Today’s Factismal: The Vienna Convention for the Protection of the Ozone Layer was adopted in 1985; the ozone hole is expected to recover around 2115.
It is hard to love a molecule whose very name means “it stinks”. But ozone is a vital part of life on Earth. Though it is harmful when found in the lower atmosphere, due to the way it makes things oxidize even faster than normal, it is essential in the stratosphere where it gathers into a region known cleverly enough as the ozone layer. This part of the stratosphere has between two and eight parts per million of ozone. Though that may not sound like much, it is enough to reduce the UV that reaches the ground by a factor of 350 million. If the UV at the top of the atmosphere were represented by the US population, then only one person would make it past the ozone layer to reach the ground.
But in the 1970s and 1980s, scientists discovered that there was a problem with the ozone layer. For some reason, the amount of ozone in the layer was dropping; it had reached the point where a large hole had developed in the ozone layer over the South Pole. (It happened there first because of the way that the Earth’s atmosphere circulates.) If the trend continued, then the depletion of the ozone layer was expected to reach disastrous proportions within the century. But what was causing the depletion?
It turned out that the cause was good intentions. In the 1920s and 1930s, most refrigerators used an ammonia gas cycle to cool food. Unfortunately, ammonia is poisonous even in small quantities. As a result, though the refrigerators improved life, they also made it a little more hazardous. Scientists developed a new cycle based on chlorofluorocarbon gasses (CFCs) that was both more efficient and less hazardous. What they didn’t know (because the ozone layer hadn’t been discovered yet) was that the CFCs would break down ozone into oxygen, which isn’t nearly as effective at reducing UV. So people started buying these new, safer refrigerators and found more uses for CFCs; one popular use was as the propellant for hairspray and other canned goop. That led to more CFCs being released into the atmosphere and more damage to the ozone layer. By the time that the damage was discovered, it was almost too late to fix it.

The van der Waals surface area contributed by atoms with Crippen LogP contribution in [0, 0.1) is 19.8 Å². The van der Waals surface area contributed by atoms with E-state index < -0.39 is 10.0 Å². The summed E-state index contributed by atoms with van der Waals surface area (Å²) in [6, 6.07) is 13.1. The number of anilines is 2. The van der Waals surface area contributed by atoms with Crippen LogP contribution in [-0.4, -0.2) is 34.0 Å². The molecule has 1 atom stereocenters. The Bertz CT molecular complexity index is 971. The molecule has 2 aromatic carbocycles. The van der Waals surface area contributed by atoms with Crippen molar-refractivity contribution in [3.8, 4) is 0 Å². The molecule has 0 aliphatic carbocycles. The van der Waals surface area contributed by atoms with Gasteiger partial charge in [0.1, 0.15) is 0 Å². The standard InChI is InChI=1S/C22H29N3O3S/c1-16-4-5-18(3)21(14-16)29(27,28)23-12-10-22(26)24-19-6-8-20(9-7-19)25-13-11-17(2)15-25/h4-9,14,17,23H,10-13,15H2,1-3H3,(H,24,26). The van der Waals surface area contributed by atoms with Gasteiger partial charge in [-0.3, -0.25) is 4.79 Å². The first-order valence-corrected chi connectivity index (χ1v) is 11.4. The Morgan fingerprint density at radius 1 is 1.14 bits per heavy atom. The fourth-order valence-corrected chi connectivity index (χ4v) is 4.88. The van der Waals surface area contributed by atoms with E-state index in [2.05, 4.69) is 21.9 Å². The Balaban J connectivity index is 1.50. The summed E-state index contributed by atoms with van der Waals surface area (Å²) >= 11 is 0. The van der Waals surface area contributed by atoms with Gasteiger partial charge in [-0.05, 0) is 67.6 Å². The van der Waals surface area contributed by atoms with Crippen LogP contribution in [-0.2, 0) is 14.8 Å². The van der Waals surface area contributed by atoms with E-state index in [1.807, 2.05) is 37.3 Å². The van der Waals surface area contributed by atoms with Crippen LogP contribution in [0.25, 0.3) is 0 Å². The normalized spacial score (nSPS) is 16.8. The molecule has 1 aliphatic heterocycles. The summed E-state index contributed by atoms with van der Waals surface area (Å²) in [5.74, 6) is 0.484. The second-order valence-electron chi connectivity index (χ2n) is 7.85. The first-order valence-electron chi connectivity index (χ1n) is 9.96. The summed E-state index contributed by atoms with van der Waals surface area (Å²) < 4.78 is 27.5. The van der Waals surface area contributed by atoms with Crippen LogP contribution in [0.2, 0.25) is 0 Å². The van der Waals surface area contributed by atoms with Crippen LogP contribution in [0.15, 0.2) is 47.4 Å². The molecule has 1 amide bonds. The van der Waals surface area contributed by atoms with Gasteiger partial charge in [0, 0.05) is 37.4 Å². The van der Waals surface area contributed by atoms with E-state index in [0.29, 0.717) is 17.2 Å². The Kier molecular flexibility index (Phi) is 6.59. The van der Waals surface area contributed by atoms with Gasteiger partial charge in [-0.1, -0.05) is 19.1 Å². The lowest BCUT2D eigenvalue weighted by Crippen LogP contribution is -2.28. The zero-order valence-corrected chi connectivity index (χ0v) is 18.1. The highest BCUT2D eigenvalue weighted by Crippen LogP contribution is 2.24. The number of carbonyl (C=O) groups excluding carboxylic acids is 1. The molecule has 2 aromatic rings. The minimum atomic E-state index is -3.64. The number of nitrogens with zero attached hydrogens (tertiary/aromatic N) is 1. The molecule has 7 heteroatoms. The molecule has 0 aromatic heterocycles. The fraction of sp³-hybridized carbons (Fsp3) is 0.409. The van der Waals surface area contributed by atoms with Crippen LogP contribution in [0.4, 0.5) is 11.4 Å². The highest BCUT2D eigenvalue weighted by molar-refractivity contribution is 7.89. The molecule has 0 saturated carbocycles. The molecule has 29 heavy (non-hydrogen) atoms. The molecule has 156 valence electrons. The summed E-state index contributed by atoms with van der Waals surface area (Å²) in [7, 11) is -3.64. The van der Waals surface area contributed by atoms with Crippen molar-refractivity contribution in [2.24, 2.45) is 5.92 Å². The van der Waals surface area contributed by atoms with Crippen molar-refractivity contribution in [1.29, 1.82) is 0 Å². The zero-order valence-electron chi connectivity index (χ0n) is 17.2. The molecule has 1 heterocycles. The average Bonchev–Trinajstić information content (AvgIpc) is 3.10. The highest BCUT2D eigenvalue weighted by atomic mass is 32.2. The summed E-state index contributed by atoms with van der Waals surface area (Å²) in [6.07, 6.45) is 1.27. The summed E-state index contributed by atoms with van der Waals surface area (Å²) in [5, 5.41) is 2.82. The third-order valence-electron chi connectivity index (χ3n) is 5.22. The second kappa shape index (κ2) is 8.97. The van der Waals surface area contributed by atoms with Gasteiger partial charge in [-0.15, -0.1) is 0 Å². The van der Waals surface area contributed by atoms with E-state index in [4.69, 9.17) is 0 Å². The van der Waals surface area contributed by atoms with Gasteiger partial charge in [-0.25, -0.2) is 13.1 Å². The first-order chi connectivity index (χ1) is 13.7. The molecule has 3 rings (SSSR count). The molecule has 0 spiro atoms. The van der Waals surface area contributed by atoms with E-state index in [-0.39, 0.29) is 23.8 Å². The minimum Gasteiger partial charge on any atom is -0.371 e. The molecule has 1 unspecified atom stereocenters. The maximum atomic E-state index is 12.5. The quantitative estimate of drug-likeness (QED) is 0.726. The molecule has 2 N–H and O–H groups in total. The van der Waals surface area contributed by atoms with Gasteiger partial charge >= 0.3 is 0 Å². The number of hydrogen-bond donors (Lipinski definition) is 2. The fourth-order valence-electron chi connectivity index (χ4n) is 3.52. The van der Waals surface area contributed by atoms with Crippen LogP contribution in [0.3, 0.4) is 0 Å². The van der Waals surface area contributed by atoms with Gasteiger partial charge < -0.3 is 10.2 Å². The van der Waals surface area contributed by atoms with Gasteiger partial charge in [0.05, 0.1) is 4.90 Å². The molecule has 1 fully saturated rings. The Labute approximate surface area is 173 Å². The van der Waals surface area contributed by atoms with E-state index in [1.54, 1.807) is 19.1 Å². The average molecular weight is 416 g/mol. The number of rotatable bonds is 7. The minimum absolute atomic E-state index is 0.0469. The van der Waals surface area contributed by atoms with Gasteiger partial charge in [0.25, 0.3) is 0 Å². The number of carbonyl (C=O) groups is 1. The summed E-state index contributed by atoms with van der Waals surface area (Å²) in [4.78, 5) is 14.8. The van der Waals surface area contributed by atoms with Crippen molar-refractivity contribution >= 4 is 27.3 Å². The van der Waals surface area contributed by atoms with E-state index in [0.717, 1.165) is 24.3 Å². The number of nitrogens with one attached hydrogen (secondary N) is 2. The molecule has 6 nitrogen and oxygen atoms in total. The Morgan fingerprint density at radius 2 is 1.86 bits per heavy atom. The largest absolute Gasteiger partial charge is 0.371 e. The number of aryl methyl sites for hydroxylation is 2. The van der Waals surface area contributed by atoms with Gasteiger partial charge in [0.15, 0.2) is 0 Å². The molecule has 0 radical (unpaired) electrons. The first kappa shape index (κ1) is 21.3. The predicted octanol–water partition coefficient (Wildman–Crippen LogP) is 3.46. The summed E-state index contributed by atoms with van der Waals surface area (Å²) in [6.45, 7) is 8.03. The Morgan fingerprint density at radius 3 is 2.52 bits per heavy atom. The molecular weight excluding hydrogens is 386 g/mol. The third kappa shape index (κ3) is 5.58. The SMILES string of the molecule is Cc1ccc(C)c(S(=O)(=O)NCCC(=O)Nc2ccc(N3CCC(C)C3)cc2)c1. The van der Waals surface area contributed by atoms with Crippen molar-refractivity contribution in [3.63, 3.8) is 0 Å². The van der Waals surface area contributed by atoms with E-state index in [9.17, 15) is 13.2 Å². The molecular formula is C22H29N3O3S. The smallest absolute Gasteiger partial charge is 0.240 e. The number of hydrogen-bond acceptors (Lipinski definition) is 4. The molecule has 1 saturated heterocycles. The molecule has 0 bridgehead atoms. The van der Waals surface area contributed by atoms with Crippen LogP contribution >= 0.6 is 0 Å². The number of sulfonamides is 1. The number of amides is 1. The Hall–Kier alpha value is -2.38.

But there is a world of difference between “almost too late” and “too late”. In this case, the evidence was overwhelming enough that the international community took swift and decisive action. In 1985, twenty nations signed a treaty limiting the amount of CFCs that could be used. In 1992, the treaty was amended to ban CFCs. Substitutes were found for use in air conditioning, refrigeration, and hair spray.
Unfortunately, it takes time for CFCs to work their way out of the atmosphere. Even though we’ve stopped adding them, (or think that we have) the amount of CFCs has decreased by just 10%. Though that 10% reduction has prevented the ozone hole from getting any larger, it is only slowly getting smaller as more CFCs work their way out of the environment. It is expected that it will take another century before the ozone layer returns to normal.
This hole in the ozone layer and the subsequent treaty that fixed the problem couldn’t have happened unless scientists had been out there, measuring things. And ozone isn’t the only climate challenge that faces us. If you know a teen who would like to help measure key climate indicators such as rainfall and wind speed, then why not send them over to Tracking Climate In Your Backyard?